A Roman military installation unique in Germany
Despite the size of several football fields, nothing can be seen of the camp on the surface after almost 2000 years of agricultural use. An information board in four languages has been set up next to the former main entrance so that the size of the camp and its outer enclosure can be easily understood. The information board shows the diverse approach of modern archaeology and where it was used in the camp area.
The text on the notice board at the site reads:
"1960 years ago you would have stood here 40 paces from the main entrance (porta praetorla) (10) of a Roman camp. The double gate, about 20 m wide, extended to the left side of the tarred path. The wood-and-earth camp was almost 8 hectares in size and is one of the largest Roman military installations in Rhineland-Palatinate. It was secured by a double pointed ditch with an earth wall behind it, which was probably stabilised with walls made of sod. Every 20 to 30 m there were wooden towers on four posts, in the rounded corners larger ones on six posts. The camp encompassed the southern plateau of the Ehrlich as far as its steep slope towards Bad Ems. There, near the Remy Bridge, one suspects the river harbour through which the camp was supplied. The inner area provided space for about 3,000 soldiers in tents or lightly built wooden shelters.
Jürgen Eigenbrod from the Verein für Geschichte, Denkmal- und Landschaftspflege Bad Ems e.V. (Association for History, Monument and Landscape Preservation) has been looking for traces of a Roman farm (villa rustica) on the Ehrlich since 2013. This stood on the site of the abandoned gravel pit, 200 m northwest of here (1). In 2016, while searching for further clues, he came across a suspicious growth disturbance in the field half-left of you. It was caused by two parallel, rounded weir ditches; they were the unmistakable clue to the northwest corner of the camp (2).An exploratory excavation by the State Archaeology of Rhineland-Palatinate in 2016 showed: the outer ditch was only slightly pronounced, the inner one an exemplary Roman pointed ditch. Its top is 1.80 m below the surface (3). In the geomagnetic prospection (5,8), the Friedrich- Alexander-Universität Erlangen-Nürnberg contrasts the defensive ditches, gates, corner and intermediate towers and disturbances in the inner area. The latter was only partially investigated due to agricultural use and building development. Two teaching excavations by the Johann Wolfgang Goethe University Frankfurt a.M. in 2017 and 2018 revealed that the camp was built between 60 and 70 AD. A military base of this size and in this period (around 40 - 50 years before the construction of the Limes) on the right bank of the Rhine is singular. It probably served not only to secure the Lahn valley as a potential invasion route for the Germanic Chatti, but also in Rome's attempt to exploit the silver deposits in the region. Under Emperor Nero, the state finances got into difficulties. The end of the complex came abruptly, traces of battle are missing. The chaos of the Four Emperors' Year in 68 AD and subsequent uprisings may have prompted the Romans to withdraw and burn it down. Here and in the small Roman fort on the Blöskopf (about 2 km away on the other side of the valley), a largely identical spectrum of finds came to light, especially pottery. This indicates that the two sites were built at the same time. The small fort on the Blöskopf may have served to guard a mining district. You will find further clues on site.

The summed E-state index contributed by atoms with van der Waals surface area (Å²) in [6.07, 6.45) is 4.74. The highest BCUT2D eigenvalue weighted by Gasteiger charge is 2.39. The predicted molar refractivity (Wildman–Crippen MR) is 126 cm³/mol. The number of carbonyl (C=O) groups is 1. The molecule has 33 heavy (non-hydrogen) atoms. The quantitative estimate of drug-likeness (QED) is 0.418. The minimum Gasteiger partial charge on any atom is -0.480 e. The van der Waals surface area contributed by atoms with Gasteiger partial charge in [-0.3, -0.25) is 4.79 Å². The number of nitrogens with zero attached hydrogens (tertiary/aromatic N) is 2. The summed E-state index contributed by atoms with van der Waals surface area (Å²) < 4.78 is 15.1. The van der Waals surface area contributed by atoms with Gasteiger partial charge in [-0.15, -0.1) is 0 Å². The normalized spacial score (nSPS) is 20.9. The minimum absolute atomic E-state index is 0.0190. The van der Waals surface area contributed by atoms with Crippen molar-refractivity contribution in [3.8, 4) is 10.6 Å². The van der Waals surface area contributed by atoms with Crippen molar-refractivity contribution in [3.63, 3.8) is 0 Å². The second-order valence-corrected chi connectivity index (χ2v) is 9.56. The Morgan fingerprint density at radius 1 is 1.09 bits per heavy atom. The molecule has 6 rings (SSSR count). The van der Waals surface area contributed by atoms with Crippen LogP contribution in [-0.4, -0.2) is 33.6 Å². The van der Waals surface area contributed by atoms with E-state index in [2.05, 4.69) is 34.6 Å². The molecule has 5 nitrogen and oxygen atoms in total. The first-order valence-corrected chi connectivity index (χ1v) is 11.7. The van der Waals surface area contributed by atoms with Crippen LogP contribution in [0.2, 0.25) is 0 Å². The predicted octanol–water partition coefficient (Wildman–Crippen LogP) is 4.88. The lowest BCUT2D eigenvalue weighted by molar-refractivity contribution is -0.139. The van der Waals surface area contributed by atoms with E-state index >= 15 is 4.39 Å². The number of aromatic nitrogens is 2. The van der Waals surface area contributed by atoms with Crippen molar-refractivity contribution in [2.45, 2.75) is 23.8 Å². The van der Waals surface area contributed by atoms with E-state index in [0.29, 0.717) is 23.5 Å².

The thanks of all involved go to Mr Werner Beisel for his advice and willingness to support the excavations on his lands."